Rainbow Brite and the Star Stealer
What parents need to know
Parents Need to Know
Parents need to know that this animated movie, originally released in 1985, was the only feature-length film in the Rainbow Brite product line. The brand sold greeting cards, books, toys, and clothing and made a TV series designed to appeal to little girls. Rainbow Brite herself is a cute, heroic protagonist with a beautiful white horse who lives in Rainbow Land and is charged with "saving the colors" of the universe. Although this may sound pastoral and gentle, the movie is far from that. It's an adventure with nonstop cartoon action, loud sound effects (the shooting is unrelenting), and a confusing array of villains: drooling and toothy ogres, a cackling wicked princess, sea serpents, menacing robots, and more. The heroes are either captured or are in grave danger many times, and the stakes are high: If Rainbow Brite and her friends are not successful in their quest, all life in the universe will be extinguished.
What's the story?
In RAINBOW BRITE AND THE STAR STEALER, the universe is in danger of being stuck in an eternal winter -- dark, stormy, and colorless. Ultimately, without light, all life will be destroyed. It's simply because a selfish, vain princess wants to own Spectra, the planet-sized diamond through which all light must pass. Rainbow Brite and her trusty rainbow-steed Starlite are the universe's only hopes to thwart the Dark Princess' evil plan. The colorful heroes set out from their wonderful, peaceful world of Rainbowland and are met by an assortment of villains and perilous events that threaten them. It's not only the princess and her horde of soldiers, robots, and ogres who are after them but also Rainbow Brite's perennially jealous antagonist Murky (with his dimwitted henchman Lurky) as well. But scores have a way of being settled; Rainbow Brite finds her own allies (including a wise sprite and her own magic powers) to even the odds.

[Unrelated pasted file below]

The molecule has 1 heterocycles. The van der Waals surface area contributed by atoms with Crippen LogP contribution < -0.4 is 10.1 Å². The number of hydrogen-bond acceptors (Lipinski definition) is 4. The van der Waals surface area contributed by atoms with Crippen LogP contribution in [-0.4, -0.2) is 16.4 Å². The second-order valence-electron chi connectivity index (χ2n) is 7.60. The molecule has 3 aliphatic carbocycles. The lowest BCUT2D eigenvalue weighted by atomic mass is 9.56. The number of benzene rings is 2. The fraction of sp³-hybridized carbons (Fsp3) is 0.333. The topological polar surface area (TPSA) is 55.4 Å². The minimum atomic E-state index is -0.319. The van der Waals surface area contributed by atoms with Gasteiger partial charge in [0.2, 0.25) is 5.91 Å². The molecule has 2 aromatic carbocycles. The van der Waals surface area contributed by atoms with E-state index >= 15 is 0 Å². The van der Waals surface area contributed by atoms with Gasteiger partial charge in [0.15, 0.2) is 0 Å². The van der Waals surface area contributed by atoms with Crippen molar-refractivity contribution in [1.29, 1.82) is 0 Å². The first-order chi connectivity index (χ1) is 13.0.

Is it any good?
It appears that this brand was created in 1985 by Hallmark in an effort to fill a need for merchandise and programming that might gain traction in a predominantly boy-oriented "action" marketplace. This cartoon adventure, however, is a disaster. Other than a perky, brave heroine and some appealing sidekick characters, this is an overlong (even at 85 minutes), super-loud barrage of action sequences that place the heroes in constant danger. Starlite (the horse) alone is captured, goes over a waterfall, gets trapped in an elevator, is hurled from a cliff, is lassoed, and is shot at, chased, and pummeled by rocks. Every other likable being is subject to similar treatment. It's a dizzying array of ugly baddies, with little humor, little warmth, and, despite a female protagonist, little to recommend it.
Families can talk about...
Families can talk about the partnership of kids' movies and the makers of kids' products. Does a movie have to be good to help sales? What can parents do to help kids be thoughtful consumers at an early age?
Talk about or make a list of all the bad guys in this movie. Was it confusing to do so? Could you keep track of everyone? Or did you like watching many different villains?
Krys was surprised by Rainbow Brite's talent for heroism. What did he expect "a girl" could do? How did she change his mind?